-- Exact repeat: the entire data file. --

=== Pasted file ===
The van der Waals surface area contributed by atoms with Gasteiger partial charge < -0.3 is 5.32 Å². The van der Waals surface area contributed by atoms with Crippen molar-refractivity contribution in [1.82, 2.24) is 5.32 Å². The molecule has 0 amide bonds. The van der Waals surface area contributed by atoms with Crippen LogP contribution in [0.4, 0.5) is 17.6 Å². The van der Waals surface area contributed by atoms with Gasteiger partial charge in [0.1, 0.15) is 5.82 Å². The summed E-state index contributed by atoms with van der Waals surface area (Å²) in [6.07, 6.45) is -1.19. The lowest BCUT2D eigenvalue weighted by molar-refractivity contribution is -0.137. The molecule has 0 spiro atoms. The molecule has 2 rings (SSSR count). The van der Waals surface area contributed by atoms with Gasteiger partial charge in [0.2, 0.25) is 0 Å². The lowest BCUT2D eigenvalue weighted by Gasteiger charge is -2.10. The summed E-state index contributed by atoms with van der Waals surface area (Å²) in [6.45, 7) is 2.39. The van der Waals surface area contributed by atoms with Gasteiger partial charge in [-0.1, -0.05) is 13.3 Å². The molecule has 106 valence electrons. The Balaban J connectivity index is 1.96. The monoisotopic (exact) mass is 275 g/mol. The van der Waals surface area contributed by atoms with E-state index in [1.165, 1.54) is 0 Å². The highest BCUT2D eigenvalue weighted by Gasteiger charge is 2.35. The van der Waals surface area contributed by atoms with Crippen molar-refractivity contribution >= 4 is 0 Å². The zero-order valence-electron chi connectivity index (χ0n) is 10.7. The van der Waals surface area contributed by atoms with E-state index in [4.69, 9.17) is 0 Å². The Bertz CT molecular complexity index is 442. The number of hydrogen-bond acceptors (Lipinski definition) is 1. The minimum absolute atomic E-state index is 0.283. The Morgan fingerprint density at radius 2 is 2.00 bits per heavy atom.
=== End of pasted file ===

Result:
The van der Waals surface area contributed by atoms with Gasteiger partial charge < -0.3 is 5.32 Å². The van der Waals surface area contributed by atoms with Crippen molar-refractivity contribution in [1.82, 2.24) is 5.32 Å². The molecule has 0 amide bonds. The van der Waals surface area contributed by atoms with Crippen LogP contribution in [0.4, 0.5) is 17.6 Å². The van der Waals surface area contributed by atoms with Gasteiger partial charge in [0.1, 0.15) is 5.82 Å². The summed E-state index contributed by atoms with van der Waals surface area (Å²) in [6.07, 6.45) is -1.19. The lowest BCUT2D eigenvalue weighted by molar-refractivity contribution is -0.137. The molecule has 0 spiro atoms. The molecule has 2 rings (SSSR count). The van der Waals surface area contributed by atoms with Gasteiger partial charge in [0.2, 0.25) is 0 Å². The lowest BCUT2D eigenvalue weighted by Gasteiger charge is -2.10. The summed E-state index contributed by atoms with van der Waals surface area (Å²) in [6.45, 7) is 2.39. The van der Waals surface area contributed by atoms with Gasteiger partial charge in [-0.1, -0.05) is 13.3 Å². The molecule has 106 valence electrons. The Balaban J connectivity index is 1.96. The monoisotopic (exact) mass is 275 g/mol. The van der Waals surface area contributed by atoms with E-state index in [1.165, 1.54) is 0 Å². The highest BCUT2D eigenvalue weighted by Gasteiger charge is 2.35. The van der Waals surface area contributed by atoms with Crippen molar-refractivity contribution >= 4 is 0 Å². The zero-order valence-electron chi connectivity index (χ0n) is 10.7. The van der Waals surface area contributed by atoms with E-state index in [4.69, 9.17) is 0 Å². The Bertz CT molecular complexity index is 442. The number of hydrogen-bond acceptors (Lipinski definition) is 1. The minimum absolute atomic E-state index is 0.283. The Morgan fingerprint density at radius 2 is 2.00 bits per heavy atom.